He’s a predominantly “layups-and-threes” kind of player – a good general trend to have, shot selection-wise – but it might not be a terrible idea for Stevens to let him loose in the midrange a little more. He’s hitting over half of his looks from 10 to 16 feet, most of these coming around the free throw line out of the pick-and-roll. While the pull-up threes aren’t working out so well, these shots look smooth and comfortable. Playing under control and converting some of the tough floaters into controlled 15′ jumpers still isn’t ideal, but it would be a step in a positive direction.
It’s not all doom and gloom for Rozier offensively. Most of these problems are issues that can be fixed with experience. He flashes the ability to overcome a lot of these problems. He’s developing the ability to take his foot off the gas on a drive and fake the defender out of his way, or loft a layup high off the glass past a defender’s outstretched arms. It’s important to remember that he’s only 23 years old and that he’s improved significantly each year he’s been in the league.
Defensively, Rozier is who you think he is — the latest in a line of defensive-minded Boston reserve guards. His athleticism and energy make him a handful in one-on-one situations, and his pressure frequently forces ball-handlers into mistakes.
Though he’s had a slight dip in the steals department lately (only 11 in his last 14 games) he does a good job poking the ball free from unsuspecting ball-handlers and he reads passing lanes extremely well. This is when Rozier’s unchecked aggression works in his favor. He explodes off of turnovers and creates quick fast break looks before the defense can contain him. It helps that his arms are ridiculously long – essentially a necessity for players his height to succeed – because it allows him play passing lanes and also check larger guards. In the Nuggets game, he even acquitted himself pretty well on a few possessions against the 6’8” Wilson Chandler.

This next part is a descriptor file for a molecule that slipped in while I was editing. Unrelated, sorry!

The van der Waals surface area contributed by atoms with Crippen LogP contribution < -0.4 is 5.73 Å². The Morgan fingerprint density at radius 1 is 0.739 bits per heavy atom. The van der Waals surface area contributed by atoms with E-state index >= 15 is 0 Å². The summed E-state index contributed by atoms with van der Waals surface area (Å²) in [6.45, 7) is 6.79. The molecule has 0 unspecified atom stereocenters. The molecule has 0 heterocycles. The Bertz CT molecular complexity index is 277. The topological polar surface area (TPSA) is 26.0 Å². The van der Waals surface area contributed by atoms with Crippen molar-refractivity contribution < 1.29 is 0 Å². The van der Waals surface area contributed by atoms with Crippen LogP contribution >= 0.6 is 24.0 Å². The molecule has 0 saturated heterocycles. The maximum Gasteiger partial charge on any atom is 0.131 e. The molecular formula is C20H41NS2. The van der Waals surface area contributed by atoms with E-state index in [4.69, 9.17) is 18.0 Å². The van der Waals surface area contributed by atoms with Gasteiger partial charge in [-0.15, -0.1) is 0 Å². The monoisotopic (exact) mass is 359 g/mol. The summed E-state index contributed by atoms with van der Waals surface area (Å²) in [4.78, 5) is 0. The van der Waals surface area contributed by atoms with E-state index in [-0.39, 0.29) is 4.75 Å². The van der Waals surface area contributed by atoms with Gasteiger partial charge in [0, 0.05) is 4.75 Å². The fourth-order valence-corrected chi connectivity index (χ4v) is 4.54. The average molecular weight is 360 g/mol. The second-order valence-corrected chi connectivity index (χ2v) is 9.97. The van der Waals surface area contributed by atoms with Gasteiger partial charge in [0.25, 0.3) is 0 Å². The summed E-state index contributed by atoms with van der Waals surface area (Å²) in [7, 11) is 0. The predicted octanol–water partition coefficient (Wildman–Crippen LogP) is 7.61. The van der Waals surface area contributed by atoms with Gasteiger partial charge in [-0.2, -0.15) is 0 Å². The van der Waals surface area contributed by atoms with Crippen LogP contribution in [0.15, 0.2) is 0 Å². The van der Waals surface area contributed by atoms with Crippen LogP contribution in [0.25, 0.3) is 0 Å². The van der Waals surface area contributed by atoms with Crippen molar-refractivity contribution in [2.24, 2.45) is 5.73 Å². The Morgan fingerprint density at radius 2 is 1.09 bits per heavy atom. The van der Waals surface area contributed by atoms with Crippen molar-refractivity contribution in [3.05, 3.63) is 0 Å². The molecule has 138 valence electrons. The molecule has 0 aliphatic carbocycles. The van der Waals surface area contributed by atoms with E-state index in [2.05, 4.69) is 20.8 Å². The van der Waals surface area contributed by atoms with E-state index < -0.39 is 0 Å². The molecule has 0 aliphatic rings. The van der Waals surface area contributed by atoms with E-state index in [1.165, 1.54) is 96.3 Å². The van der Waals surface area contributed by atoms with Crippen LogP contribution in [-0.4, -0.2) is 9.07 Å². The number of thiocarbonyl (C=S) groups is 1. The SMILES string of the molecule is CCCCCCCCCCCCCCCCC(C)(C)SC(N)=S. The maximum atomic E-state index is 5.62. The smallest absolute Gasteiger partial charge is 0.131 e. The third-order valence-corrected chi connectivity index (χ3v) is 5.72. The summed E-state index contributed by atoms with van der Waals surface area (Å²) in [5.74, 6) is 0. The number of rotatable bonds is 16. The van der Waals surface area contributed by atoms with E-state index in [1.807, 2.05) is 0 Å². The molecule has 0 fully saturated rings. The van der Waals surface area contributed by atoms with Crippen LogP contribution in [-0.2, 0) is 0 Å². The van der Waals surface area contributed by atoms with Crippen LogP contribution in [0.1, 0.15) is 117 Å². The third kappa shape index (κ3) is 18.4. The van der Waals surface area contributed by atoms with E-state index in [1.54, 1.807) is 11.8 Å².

Rozier could stand to improve his defense in a team context because, like many young players, he can be mistake-prone as a help defender. The tunnel vision he shows on offense can carry over to this side of the floor, as well. e seems to focus so much on his man that he can lose some awareness of his surroundings. It feels like he gets screened out of plays particularly often, and I suspect it’s because he doesn’t always feel the screen coming. In this play, you can see his indecisiveness about going over or under Kenneth Faried’s screen, and he loses Jamal Murray as a result.
So, to address the question posed in our headline: who is Terry Rozier?
The lazy comparison would be Avery Bradley, but beyond being undersized, defensive-minded two-guards who played for the Celtics, there really isn’t much in common between the pair of them. Bradley’s offensive game functions inherently differently than Rozier’s — he’s one of the league’s best cutters and a high-quality spot-up shooter. He keeps a low-profile, lulling defenders to sleep off the ball; he goes around the defense instead of going through them. He caught John Wall – an elite on-ball defender – sleeping on him off the ball a number of times in the playoff series against Washington last year. There’s a lot of subtlety involved in how Bradley generates his points, and Rozier is about as subtle as the Impact font.
No, Bradley doesn’t work as a Rozier comp. The guy who does work, though? Patrick Beverley.
Though we were introduced to him as “The Guy Who Hurt Westbrook,” Beverley has built a name for himself as one of the NBA’s premier guard defenders. He’s a two-time All-Defense guy, a 40% three-point shooter, and the emotional leader of whatever team he suits up for. He’s essentially a 6’1” Draymond Green. It doesn’t take long to piece together how he and Rozier stack up against each other — their numbers in their respective third seasons are striking.